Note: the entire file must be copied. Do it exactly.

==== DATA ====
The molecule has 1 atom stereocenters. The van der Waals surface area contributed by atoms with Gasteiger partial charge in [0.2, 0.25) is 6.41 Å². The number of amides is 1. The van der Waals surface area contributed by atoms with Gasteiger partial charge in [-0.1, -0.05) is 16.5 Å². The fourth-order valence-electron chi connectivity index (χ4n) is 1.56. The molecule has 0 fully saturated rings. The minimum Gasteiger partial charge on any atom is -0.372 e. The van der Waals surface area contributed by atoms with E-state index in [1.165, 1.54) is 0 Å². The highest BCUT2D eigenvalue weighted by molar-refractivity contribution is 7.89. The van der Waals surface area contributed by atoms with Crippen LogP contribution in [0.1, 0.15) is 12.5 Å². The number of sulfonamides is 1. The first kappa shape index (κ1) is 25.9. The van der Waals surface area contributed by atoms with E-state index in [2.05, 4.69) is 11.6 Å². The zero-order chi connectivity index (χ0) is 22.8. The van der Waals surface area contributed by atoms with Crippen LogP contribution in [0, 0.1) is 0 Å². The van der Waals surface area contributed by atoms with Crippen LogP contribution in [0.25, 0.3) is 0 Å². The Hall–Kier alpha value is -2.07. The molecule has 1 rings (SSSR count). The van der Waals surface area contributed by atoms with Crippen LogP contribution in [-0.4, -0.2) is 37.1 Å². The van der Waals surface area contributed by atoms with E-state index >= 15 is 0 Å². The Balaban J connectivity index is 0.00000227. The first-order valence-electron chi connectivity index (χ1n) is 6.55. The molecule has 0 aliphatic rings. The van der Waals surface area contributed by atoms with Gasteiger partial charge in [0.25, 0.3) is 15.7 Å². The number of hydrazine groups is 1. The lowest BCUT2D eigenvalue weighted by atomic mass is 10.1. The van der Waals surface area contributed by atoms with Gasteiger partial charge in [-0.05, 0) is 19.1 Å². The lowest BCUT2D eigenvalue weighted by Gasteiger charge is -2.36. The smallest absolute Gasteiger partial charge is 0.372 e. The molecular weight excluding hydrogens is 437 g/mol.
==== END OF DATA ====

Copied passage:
The molecule has 1 atom stereocenters. The van der Waals surface area contributed by atoms with Gasteiger partial charge in [0.2, 0.25) is 6.41 Å². The number of amides is 1. The van der Waals surface area contributed by atoms with Gasteiger partial charge in [-0.1, -0.05) is 16.5 Å². The fourth-order valence-electron chi connectivity index (χ4n) is 1.56. The molecule has 0 fully saturated rings. The minimum Gasteiger partial charge on any atom is -0.372 e. The van der Waals surface area contributed by atoms with E-state index in [1.165, 1.54) is 0 Å². The highest BCUT2D eigenvalue weighted by molar-refractivity contribution is 7.89. The van der Waals surface area contributed by atoms with Crippen LogP contribution in [0.1, 0.15) is 12.5 Å². The number of sulfonamides is 1. The first kappa shape index (κ1) is 25.9. The van der Waals surface area contributed by atoms with E-state index in [2.05, 4.69) is 11.6 Å². The zero-order chi connectivity index (χ0) is 22.8. The van der Waals surface area contributed by atoms with Crippen LogP contribution in [0, 0.1) is 0 Å². The van der Waals surface area contributed by atoms with Crippen LogP contribution in [0.25, 0.3) is 0 Å². The Hall–Kier alpha value is -2.07. The molecule has 1 rings (SSSR count). The van der Waals surface area contributed by atoms with Crippen LogP contribution in [-0.4, -0.2) is 37.1 Å². The van der Waals surface area contributed by atoms with E-state index >= 15 is 0 Å². The Balaban J connectivity index is 0.00000227. The first-order valence-electron chi connectivity index (χ1n) is 6.55. The molecule has 0 aliphatic rings. The van der Waals surface area contributed by atoms with Gasteiger partial charge in [0.25, 0.3) is 15.7 Å². The number of hydrazine groups is 1. The lowest BCUT2D eigenvalue weighted by atomic mass is 10.1. The van der Waals surface area contributed by atoms with Gasteiger partial charge in [-0.05, 0) is 19.1 Å². The lowest BCUT2D eigenvalue weighted by Gasteiger charge is -2.36. The smallest absolute Gasteiger partial charge is 0.372 e. The molecular weight excluding hydrogens is 437 g/mol.